“I was stoked for Barsby to take it,” he said. “Brought one in for the long hairs.”
Media crews smash records
With seven media teams and a handful of individual photographers on the ground in Vermont, there were cameras seemingly everywhere. And the images they took in were seen by a record-breaking number of fans.
Smashboxx’s Sunday broadcast of the Open Women’s final reached 4,158 concurrent viewers, which was up from 2,347 during the 2016 Final 9 in Emporia, the last time they live-streamed Worlds. The Open final? A whopping 11,009, which obliterated the 3,877 concurrent viewers from 2016 and is far better than anything the company has ever reported (they estimated their highest before was somewhere in the 5,000s).
As of Tuesday, Jomez Productions averaged 164,000 viewers per day for their post-produced coverage. Saturday was their highest day ever, with 176,000 people logging on to their YouTube channel; their previous record was 158,000 at February’s Las Vegas Challenge. UDisc Live reported that their traffic was more than double their best day, which came earlier this year at the Glass Blown Open.
To everyone who watched, followed live scores, and shared links: Thank you.
Matty O to roll onto tour next season
Matt Orum’s fifth-place showing at Worlds should be no surprise to anyone who has followed the Southerner’s career: It was the ninth time he has cracked the top 10 at the sport’s premier event, with his best finish coming back in 2005, when he tied Barry Schultz for second place in Allentown, Pennsylvania.
The Alabama native hasn’t hit the road much in recent years, opting to tear it up on the Southern Nationals scene and during the late-season stretch that brings the Elite Series to his neck of the woods, but he said that’s about to change: His two-year deal with Prodigy Disc will afford him the opportunity to tour more next season, and he expects to jump across the pond for a midsummer jaunt through Europe.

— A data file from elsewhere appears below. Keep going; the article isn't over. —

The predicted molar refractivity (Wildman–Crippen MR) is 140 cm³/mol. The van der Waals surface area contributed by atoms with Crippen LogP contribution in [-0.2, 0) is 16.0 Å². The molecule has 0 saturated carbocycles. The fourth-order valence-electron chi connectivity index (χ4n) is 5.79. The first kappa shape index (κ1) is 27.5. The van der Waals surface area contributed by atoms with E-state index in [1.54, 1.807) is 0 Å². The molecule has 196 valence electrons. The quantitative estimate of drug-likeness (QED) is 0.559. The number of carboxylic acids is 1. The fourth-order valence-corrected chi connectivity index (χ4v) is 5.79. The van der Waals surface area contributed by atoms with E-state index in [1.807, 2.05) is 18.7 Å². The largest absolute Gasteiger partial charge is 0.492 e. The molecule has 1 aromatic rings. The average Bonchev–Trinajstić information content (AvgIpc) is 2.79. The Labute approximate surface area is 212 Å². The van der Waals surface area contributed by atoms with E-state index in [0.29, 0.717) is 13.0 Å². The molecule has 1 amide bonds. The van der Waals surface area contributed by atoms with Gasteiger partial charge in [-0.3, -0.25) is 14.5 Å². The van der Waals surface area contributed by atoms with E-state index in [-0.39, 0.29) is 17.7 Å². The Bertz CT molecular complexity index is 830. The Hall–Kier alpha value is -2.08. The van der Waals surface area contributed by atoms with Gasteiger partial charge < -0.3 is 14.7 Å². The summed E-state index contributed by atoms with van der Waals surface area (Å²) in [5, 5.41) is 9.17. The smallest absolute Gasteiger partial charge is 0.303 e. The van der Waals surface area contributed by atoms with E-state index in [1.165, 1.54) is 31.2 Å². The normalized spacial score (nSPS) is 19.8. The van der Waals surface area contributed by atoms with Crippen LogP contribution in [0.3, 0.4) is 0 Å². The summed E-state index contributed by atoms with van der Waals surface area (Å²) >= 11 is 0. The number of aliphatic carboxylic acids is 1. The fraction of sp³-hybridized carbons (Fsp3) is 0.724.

“As long as it’s not cold and too open, I’m in,” Orum said. “I can’t hang with all the other guys in the open, but I probably will do Vegas and Memorial, though.”
His current 1031 player rating has him tied for 12th in the world. He’ll make some noise in 2019.
Smuggs’ history of yielding hot women’s scores continues
With four years of the Green Mountain Championship in its back pocket, Smugglers’ Notch Disc Golf Center had a history of producing 1000-plus rated rounds in the women’s field: there was one in 2015, two in 2016, and three in 2017. This year, the trend continued with Bjerkaas’ 1021-rated second round and Pierce’s 1010-rated fourth. Plus, Sara Lamberson came up one point shy of cracking four digits, as her 999-rated third round at Brewster Ridge was the highest of her career.
McBeth fell just off previous final round pace
A tip of the cap to Jeff Korns of Discmania, who passed along the following statistic before the final round this weekend: In the “McBeast Era” – 2011 to present – Paul McBeth averaged a 1068 rating during the final full round of Worlds (Final 9s not included). More than half of his rounds came in at 1070.
McBeth was on a similar pace when he went six-for-seven at the beginning of the final round. His late struggles on the green, though, dropped him to 1059.
George Spring, or Jeff Clooney?
Word started to circulate around the third day of Worlds that, if you closed your eyes while he talked, Pro Worlds Tournament Director Jeff Spring sounds exactly like Oscar-winning actor George Clooney.
It totally works. Just listen:
One final note on Spring: He reported an estimated 1,500 spectators on the ground for Sunday’s final, and shuttle drivers at Smugglers’ Notch said they moved roughly 2,000 people throughout the day. With fans virtually narrating the high drama on 17 – Josh Anthon’s gut-wrenching rollaway was first greeted by cheers, then a collective groan – and the crowd lining the left-side fairway to cheer Barsby’s in-bounds tee shot on 18, it was clear Smuggs is up for hosting the big ones.